Let us automate embedded Linux development using buildroot.
In this post, I’m going to describe the procedure to create a complete Embedded Linux software for Raspberry Pi using buildroot. We will be configuring buildroot to create a complete package which includes following components
- Device tree
- Cross compiler
These components are pretty much necessary to boot Raspberry Pi board. Only sad part here is, Rpi buildroot default configuration won’t generate u-boot bootloader, which is a conventional embedded Linux component. In fact, Rpi demos doesn’t come with u-boot.
So, in the part-2, we will customize the buildroot and add support for u-boot.
Development Environment :
Nothing much required for buildroot setup.
- Ubuntu 14.04
- Internet to download buildroot and packages
Required Ubuntu tools and dependencies:
Common tools are required such as, minicom, git, ncurses etc… Run below commands as a root user to install in your Ubuntu computer.
$ sudo apt-get install minicom git ncurses-dev gedit flex bison $ sudo apt-get install texinfo g++ gettext u-boot-tools autoconf
Raspberry Pi BSP development with Buildroot:
Let’s get started with buildroot setup.
1. Run below command to clone mainline buildroot source.
$ git clone git://git.buildroot.net/buildroot
2. Change directory to buildroot
$ cd buildroot/
3. Checkout a particular git tag or git branch. To verify available buildroot tags, run below command.
$ git tag
Now checkout a particular tag or branch based on the requirement. Say latest 2016 tag.
$ git checkout 2016.02 -b 2016.02
4. Once done with checkout process, have a glance at buildroot folder structure.
5. Now, you need to identify and apply the raspberry pi board specific configuration.
In the buildroot, configuration files are available in the ‘./configs’ folder. Run below command to verify the list of available configuration files.
$ ls configs/
6. In particular, to find raspberry configuration run below command.
$ ls configs/raspberrypi*
You will get terminal messages as shown below.
$ ls configs/raspberrypi* configs/raspberrypi2_defconfig configs/raspberrypi_defconfig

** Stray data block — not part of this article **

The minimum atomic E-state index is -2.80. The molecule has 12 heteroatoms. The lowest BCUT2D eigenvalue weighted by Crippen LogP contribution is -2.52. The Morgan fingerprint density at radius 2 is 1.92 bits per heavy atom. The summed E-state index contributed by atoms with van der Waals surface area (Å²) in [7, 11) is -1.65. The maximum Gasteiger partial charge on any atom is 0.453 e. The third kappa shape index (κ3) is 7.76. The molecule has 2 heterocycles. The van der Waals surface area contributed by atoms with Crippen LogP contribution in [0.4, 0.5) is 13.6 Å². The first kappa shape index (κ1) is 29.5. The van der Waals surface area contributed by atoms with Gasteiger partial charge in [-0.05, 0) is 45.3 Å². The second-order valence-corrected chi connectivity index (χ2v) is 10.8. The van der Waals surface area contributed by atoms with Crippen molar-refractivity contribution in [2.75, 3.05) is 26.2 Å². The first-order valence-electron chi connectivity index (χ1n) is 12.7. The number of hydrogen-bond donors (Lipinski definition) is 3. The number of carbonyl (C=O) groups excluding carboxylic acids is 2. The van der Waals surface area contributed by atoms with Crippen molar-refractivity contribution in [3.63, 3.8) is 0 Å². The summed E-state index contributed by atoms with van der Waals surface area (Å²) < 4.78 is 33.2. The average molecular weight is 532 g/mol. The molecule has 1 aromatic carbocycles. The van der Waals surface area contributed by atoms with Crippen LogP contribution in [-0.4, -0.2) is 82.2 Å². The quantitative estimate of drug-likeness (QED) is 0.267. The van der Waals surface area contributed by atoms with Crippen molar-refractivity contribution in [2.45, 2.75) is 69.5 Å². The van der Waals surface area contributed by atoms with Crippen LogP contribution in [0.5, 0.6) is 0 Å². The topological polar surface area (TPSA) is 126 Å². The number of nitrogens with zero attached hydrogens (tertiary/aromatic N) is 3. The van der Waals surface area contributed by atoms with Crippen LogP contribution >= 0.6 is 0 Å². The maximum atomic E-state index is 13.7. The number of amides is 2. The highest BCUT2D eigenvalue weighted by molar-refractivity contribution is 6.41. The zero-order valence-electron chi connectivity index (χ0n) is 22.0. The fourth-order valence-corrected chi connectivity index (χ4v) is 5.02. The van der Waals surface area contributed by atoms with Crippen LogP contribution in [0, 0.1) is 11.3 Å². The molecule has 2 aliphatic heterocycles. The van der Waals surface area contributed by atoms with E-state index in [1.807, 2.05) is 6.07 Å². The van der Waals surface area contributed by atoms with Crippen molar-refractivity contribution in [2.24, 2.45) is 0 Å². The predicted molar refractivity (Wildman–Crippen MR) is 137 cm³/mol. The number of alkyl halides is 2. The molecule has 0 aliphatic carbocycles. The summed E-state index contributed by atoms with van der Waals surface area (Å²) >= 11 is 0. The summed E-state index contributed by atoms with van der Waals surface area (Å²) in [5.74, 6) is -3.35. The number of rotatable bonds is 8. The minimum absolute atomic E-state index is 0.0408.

So, there are two configuration files available. Since, there is a change in the ARM core of rpi previous versions and Rpi-2,3, its is required to have two different configuration files.
raspberrypi2_defconfig – This configuration is for raspberry pi 2 and later versions of boards
raspberrypi_defconfig – This configuration is for raspberry pi cm, raspberry pi b, raspberry pi b+ boards and other earlier versions.
7. Now apply desired configuration file.
For raspberry Pi A/B A+/B+ boards, run this command
$ make raspberrypi_defconfig
For Raspberry PI 2 run this command
$ make raspberrypi2_defconfig
8. No compile the buildroot.
$ make -j4
Compilation process takes several hours based on in the Internet speed and type of host machine. You may also get build errors during compilation . So try to monitor the build process.
9. Once done with the compilation, final images will be stored in the below path.
$ ls output/images/
bcm2708-rpi-b-plus.dtb - Rpi B+ and A + device tree bcm2708-rpi-b.dtb - Rpi B and A device tree bcm2708-rpi-cm.dtb - Rpi Computer module device tree rootfs.ext4 - Root filesystem rpi-firmware/ ├── bootcode.bin - Second stage bootloader ├── cmdline.txt - For Boot parameter ├── config.txt - System configuration file ├── fixup.dat - For SDRAM configuration b/w CPU and GPU └── start.elf - GPU firmware zImage - Kernel image sdcard.img - Disk image for SD cards
10. Other important component is cross compiler, which can be found in the below path.
$ ls output/host/usr/bin/arm-buildroot-linux-uclibcgnueabihf-*
Now, you are done with basic buildroot setup for Raspberry PI boards. We will be using this buildroot setup for future development.
Create bootable SD card:
Disk image makes our life more easier. Follow below post and flash sdcard.img to a SD card.
In the upcoming post, we will see the procedure to boot till Linux prompt.